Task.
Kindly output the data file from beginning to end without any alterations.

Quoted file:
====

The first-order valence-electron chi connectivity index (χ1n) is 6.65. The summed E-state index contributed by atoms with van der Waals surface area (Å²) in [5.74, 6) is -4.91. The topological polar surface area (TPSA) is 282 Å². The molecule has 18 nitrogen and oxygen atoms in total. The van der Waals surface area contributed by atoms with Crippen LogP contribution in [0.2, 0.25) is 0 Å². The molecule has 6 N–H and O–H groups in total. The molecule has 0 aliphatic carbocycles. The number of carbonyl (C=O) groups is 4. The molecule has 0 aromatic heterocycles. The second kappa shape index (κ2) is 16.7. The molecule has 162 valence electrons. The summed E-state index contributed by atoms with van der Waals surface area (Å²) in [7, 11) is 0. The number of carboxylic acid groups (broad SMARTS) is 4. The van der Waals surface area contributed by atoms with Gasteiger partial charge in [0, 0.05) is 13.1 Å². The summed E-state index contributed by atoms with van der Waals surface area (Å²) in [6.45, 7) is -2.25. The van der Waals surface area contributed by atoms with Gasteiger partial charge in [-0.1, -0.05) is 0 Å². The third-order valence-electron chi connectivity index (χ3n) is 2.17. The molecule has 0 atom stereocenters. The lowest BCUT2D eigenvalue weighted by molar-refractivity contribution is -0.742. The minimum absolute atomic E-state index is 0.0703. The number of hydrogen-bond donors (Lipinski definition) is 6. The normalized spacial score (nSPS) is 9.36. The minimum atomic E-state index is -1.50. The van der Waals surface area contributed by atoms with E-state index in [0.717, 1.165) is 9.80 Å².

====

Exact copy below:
The first-order valence-electron chi connectivity index (χ1n) is 6.65. The summed E-state index contributed by atoms with van der Waals surface area (Å²) in [5.74, 6) is -4.91. The topological polar surface area (TPSA) is 282 Å². The molecule has 18 nitrogen and oxygen atoms in total. The van der Waals surface area contributed by atoms with Crippen LogP contribution in [0.2, 0.25) is 0 Å². The molecule has 6 N–H and O–H groups in total. The molecule has 0 aliphatic carbocycles. The number of carbonyl (C=O) groups is 4. The molecule has 0 aromatic heterocycles. The second kappa shape index (κ2) is 16.7. The molecule has 162 valence electrons. The summed E-state index contributed by atoms with van der Waals surface area (Å²) in [7, 11) is 0. The number of carboxylic acid groups (broad SMARTS) is 4. The van der Waals surface area contributed by atoms with Gasteiger partial charge in [0, 0.05) is 13.1 Å². The summed E-state index contributed by atoms with van der Waals surface area (Å²) in [6.45, 7) is -2.25. The van der Waals surface area contributed by atoms with Gasteiger partial charge in [-0.1, -0.05) is 0 Å². The third-order valence-electron chi connectivity index (χ3n) is 2.17. The molecule has 0 atom stereocenters. The lowest BCUT2D eigenvalue weighted by molar-refractivity contribution is -0.742. The minimum absolute atomic E-state index is 0.0703. The number of hydrogen-bond donors (Lipinski definition) is 6. The normalized spacial score (nSPS) is 9.36. The minimum atomic E-state index is -1.50. The van der Waals surface area contributed by atoms with E-state index in [0.717, 1.165) is 9.80 Å².